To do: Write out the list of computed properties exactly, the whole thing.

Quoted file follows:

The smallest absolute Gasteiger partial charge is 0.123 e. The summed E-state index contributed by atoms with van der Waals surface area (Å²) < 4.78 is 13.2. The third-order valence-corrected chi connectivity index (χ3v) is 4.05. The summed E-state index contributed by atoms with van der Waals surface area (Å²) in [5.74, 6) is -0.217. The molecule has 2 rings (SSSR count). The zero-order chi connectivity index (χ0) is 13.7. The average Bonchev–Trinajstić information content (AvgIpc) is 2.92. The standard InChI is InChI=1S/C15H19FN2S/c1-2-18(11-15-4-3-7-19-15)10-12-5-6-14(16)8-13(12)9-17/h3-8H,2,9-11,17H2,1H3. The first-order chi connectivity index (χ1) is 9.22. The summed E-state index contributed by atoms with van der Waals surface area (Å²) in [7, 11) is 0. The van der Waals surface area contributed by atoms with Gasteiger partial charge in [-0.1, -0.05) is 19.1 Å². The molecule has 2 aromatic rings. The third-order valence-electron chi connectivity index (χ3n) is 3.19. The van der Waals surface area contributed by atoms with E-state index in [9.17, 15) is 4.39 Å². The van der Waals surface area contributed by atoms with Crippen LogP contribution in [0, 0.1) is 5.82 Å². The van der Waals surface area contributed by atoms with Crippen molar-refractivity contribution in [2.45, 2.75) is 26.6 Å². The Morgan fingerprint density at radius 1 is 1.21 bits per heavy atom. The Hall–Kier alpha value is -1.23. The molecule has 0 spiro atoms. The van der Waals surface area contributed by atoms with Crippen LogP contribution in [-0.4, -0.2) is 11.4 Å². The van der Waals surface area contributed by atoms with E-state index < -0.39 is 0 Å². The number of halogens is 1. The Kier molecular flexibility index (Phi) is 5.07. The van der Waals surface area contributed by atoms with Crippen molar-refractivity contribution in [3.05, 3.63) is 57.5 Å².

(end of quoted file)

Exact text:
The smallest absolute Gasteiger partial charge is 0.123 e. The summed E-state index contributed by atoms with van der Waals surface area (Å²) < 4.78 is 13.2. The third-order valence-corrected chi connectivity index (χ3v) is 4.05. The summed E-state index contributed by atoms with van der Waals surface area (Å²) in [5.74, 6) is -0.217. The molecule has 2 rings (SSSR count). The zero-order chi connectivity index (χ0) is 13.7. The average Bonchev–Trinajstić information content (AvgIpc) is 2.92. The standard InChI is InChI=1S/C15H19FN2S/c1-2-18(11-15-4-3-7-19-15)10-12-5-6-14(16)8-13(12)9-17/h3-8H,2,9-11,17H2,1H3. The first-order chi connectivity index (χ1) is 9.22. The summed E-state index contributed by atoms with van der Waals surface area (Å²) in [7, 11) is 0. The van der Waals surface area contributed by atoms with Gasteiger partial charge in [-0.1, -0.05) is 19.1 Å². The molecule has 2 aromatic rings. The third-order valence-electron chi connectivity index (χ3n) is 3.19. The van der Waals surface area contributed by atoms with E-state index in [9.17, 15) is 4.39 Å². The van der Waals surface area contributed by atoms with Crippen LogP contribution in [0, 0.1) is 5.82 Å². The van der Waals surface area contributed by atoms with Crippen molar-refractivity contribution in [2.45, 2.75) is 26.6 Å². The Morgan fingerprint density at radius 1 is 1.21 bits per heavy atom. The Hall–Kier alpha value is -1.23. The molecule has 0 spiro atoms. The van der Waals surface area contributed by atoms with Crippen LogP contribution in [-0.4, -0.2) is 11.4 Å². The van der Waals surface area contributed by atoms with E-state index < -0.39 is 0 Å². The number of halogens is 1. The Kier molecular flexibility index (Phi) is 5.07. The van der Waals surface area contributed by atoms with Crippen molar-refractivity contribution in [3.05, 3.63) is 57.5 Å².